Positive Energy Places has been recognized in the media for various achievements. Here you can find a selection of media articles where Positive Energy Places been mentioned.

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PEP solar case study

Jun 05 2017

City of Melbourne Eco-City Solar Case Study: Positive Energy Places

An Australian first - Synergetics 'Positive Energy Places' 23.6kW Solar Array has made it Australia's First Carbon Negative Building

A vision for cities filled with carbon neutral buildings led Synergetics to transform its own building into a positive energy showcase. An energy efficiency overhaul of the building coupled with the installation of a 23.6kW solar system has the building generating 121 per cent of average annual energy demand.


Location: West Melbourne, Melbourne

System Size: 23.6kW

Estimated Annual Production: 25-30 MWh

CO2 Avoided Annually: 33-40 tonnes

Levelised cost: Installation is cost positive

Solar inverter: Sunny boy 1 x three phase 10kW peak 2 x single phase 5kW peak 1 x single phase 3.6kW peak

Solar panels: 810 x 1580mm 190W ZnShine brand and 990 x 1660mm 215W Aeol brand panels

Mounting system: Clipped to aluminium channels at 10 degrees inclination and northwest orientation.

Payback period: ~7 years

Funding model: Outright purchase



Positive Energy Places is a two storey (eight metres high) 1980s tenanted office building with approximately 200 sqm of roof area. A 23.6kW solar array containing 117 panels was installed on the roof in 2010 and now generates more energy than the building consumes each year.

Dr Dave Collins, Managing Director of Synergetics Environmental Engineering and building owner, says “Our vision is for cities filled with positive energy buildings, so it made sense to start with our own and show how it could be done.”

A huge effort went into making the building energy efficient with an integrated retrofit that upgraded the lighting and mechanical systems in Positive Energy Places. The reduced energy use meant that with the addition of the solar array, the building has produced 121 per cent of energy needs each year and enabled Synergetics to claim Positive Energy Places as Australia’s first positive energy office building.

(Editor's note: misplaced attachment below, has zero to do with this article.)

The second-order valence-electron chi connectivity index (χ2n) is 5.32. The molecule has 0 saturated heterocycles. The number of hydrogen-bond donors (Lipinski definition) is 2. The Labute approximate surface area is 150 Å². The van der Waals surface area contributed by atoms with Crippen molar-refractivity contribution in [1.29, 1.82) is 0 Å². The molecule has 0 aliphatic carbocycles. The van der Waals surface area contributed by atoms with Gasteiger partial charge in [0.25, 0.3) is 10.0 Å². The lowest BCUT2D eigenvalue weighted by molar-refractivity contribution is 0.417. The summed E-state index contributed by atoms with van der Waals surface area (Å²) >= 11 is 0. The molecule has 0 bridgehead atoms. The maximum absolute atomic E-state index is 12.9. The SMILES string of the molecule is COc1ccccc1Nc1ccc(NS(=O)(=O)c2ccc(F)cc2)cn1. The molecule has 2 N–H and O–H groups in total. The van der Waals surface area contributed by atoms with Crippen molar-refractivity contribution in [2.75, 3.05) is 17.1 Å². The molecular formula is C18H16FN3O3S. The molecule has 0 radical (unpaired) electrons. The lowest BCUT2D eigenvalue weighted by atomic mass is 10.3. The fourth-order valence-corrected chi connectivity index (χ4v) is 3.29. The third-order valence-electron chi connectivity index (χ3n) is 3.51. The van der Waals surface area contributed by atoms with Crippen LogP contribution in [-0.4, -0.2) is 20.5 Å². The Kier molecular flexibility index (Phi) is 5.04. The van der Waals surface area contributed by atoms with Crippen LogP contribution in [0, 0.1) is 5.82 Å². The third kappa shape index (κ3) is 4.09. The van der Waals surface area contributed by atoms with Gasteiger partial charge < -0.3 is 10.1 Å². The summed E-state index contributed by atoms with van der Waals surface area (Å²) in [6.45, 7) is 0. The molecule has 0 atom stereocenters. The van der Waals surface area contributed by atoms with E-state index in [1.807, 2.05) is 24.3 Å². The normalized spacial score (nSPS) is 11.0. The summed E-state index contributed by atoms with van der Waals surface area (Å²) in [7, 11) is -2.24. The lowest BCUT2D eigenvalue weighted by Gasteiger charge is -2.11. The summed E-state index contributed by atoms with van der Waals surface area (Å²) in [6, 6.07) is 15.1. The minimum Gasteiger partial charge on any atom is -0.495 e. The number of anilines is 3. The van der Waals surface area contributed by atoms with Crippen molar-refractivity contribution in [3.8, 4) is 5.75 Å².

Funding model and business case

The solar array was purchased outright by Synergetics with the main drivers being the business case, the reputational benefits, and a desire to inspire other building owners to do the same.

Dave explains that the decision to install solar on Positive Energy Places made good business sense. “The end result is not only a fully functioning commercial office building that generates more energy than it uses, but is has also greatly increased the building value at an affordable cost,” he says.

The solar array generates enough power to run every facet of the building, including the building’s electric car and electric bicycle, with the excess energy used to off-set business travel to provide a zero GHG emissions business.

Two years of validated energy consumption data was been assessed by Monash University to determine the actual performance of Positive Energy Places. The study found that it generated between 9 to 21 per cent more renewable energy than it consumed during the first two years of operation. With continued energy efficiency improvements and the mild winter, Synergetics is hoping to achieve 150 per cent of average annual energy demand in 2013. Importantly, the building’s solar and energy efficiency improvements are delivering a 50 per cent return on investment.

“We wanted to make a real difference with our building and showcase the benefits of positive energy design to other businesses,” explains Collins.

Key challenges

Dave says the secret to overcoming challenges and making the project a success was a sustained vision and perseverance in every decision that affected building energy. His advice to other business’ is to make the most of the low cost of solar and cover as much roof space as possible with panels. This provides energy generation benefits and will help reduce solar loads, and air-conditioning needs during the summer months.


Originally published by City of Melbourne Eco City




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